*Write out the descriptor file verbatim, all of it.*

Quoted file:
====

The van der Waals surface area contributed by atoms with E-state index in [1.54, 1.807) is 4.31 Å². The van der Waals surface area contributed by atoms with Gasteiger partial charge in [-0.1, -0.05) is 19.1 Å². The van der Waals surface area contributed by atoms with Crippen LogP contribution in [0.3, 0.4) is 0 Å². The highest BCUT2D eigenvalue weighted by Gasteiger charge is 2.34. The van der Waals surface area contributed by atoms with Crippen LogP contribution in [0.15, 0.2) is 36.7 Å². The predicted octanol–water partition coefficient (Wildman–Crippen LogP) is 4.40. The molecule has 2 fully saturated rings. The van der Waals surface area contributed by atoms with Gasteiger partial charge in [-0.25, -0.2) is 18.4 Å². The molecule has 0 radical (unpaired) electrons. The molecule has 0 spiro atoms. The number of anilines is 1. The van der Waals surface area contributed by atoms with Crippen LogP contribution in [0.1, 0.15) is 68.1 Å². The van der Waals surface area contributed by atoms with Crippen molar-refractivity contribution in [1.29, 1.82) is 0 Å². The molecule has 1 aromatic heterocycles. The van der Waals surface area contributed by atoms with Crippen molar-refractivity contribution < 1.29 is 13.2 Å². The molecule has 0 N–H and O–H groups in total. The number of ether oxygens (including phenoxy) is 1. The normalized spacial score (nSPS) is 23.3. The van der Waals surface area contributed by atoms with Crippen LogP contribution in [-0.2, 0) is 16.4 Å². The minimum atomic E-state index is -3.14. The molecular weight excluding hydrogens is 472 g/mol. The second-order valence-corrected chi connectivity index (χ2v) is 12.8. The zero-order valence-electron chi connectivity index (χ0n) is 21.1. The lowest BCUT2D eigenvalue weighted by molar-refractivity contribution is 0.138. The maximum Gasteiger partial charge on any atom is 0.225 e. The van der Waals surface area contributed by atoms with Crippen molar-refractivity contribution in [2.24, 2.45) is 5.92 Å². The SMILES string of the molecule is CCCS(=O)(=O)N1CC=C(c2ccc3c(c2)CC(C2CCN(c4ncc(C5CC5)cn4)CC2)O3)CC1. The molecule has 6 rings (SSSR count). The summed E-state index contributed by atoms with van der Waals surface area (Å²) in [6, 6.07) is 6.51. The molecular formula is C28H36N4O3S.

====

The van der Waals surface area contributed by atoms with E-state index in [1.54, 1.807) is 4.31 Å². The van der Waals surface area contributed by atoms with Gasteiger partial charge in [-0.1, -0.05) is 19.1 Å². The van der Waals surface area contributed by atoms with Crippen LogP contribution in [0.3, 0.4) is 0 Å². The highest BCUT2D eigenvalue weighted by Gasteiger charge is 2.34. The van der Waals surface area contributed by atoms with Crippen LogP contribution in [0.15, 0.2) is 36.7 Å². The predicted octanol–water partition coefficient (Wildman–Crippen LogP) is 4.40. The molecule has 2 fully saturated rings. The van der Waals surface area contributed by atoms with Gasteiger partial charge in [-0.25, -0.2) is 18.4 Å². The molecule has 0 radical (unpaired) electrons. The molecule has 0 spiro atoms. The number of anilines is 1. The van der Waals surface area contributed by atoms with Crippen LogP contribution in [0.1, 0.15) is 68.1 Å². The van der Waals surface area contributed by atoms with Crippen molar-refractivity contribution in [1.29, 1.82) is 0 Å². The molecule has 1 aromatic heterocycles. The van der Waals surface area contributed by atoms with Crippen molar-refractivity contribution < 1.29 is 13.2 Å². The molecule has 0 N–H and O–H groups in total. The number of ether oxygens (including phenoxy) is 1. The normalized spacial score (nSPS) is 23.3. The van der Waals surface area contributed by atoms with Crippen LogP contribution in [-0.2, 0) is 16.4 Å². The minimum atomic E-state index is -3.14. The molecular weight excluding hydrogens is 472 g/mol. The second-order valence-corrected chi connectivity index (χ2v) is 12.8. The zero-order valence-electron chi connectivity index (χ0n) is 21.1. The lowest BCUT2D eigenvalue weighted by molar-refractivity contribution is 0.138. The maximum Gasteiger partial charge on any atom is 0.225 e. The van der Waals surface area contributed by atoms with Crippen molar-refractivity contribution in [2.24, 2.45) is 5.92 Å². The SMILES string of the molecule is CCCS(=O)(=O)N1CC=C(c2ccc3c(c2)CC(C2CCN(c4ncc(C5CC5)cn4)CC2)O3)CC1. The molecule has 6 rings (SSSR count). The summed E-state index contributed by atoms with van der Waals surface area (Å²) in [6, 6.07) is 6.51. The molecular formula is C28H36N4O3S.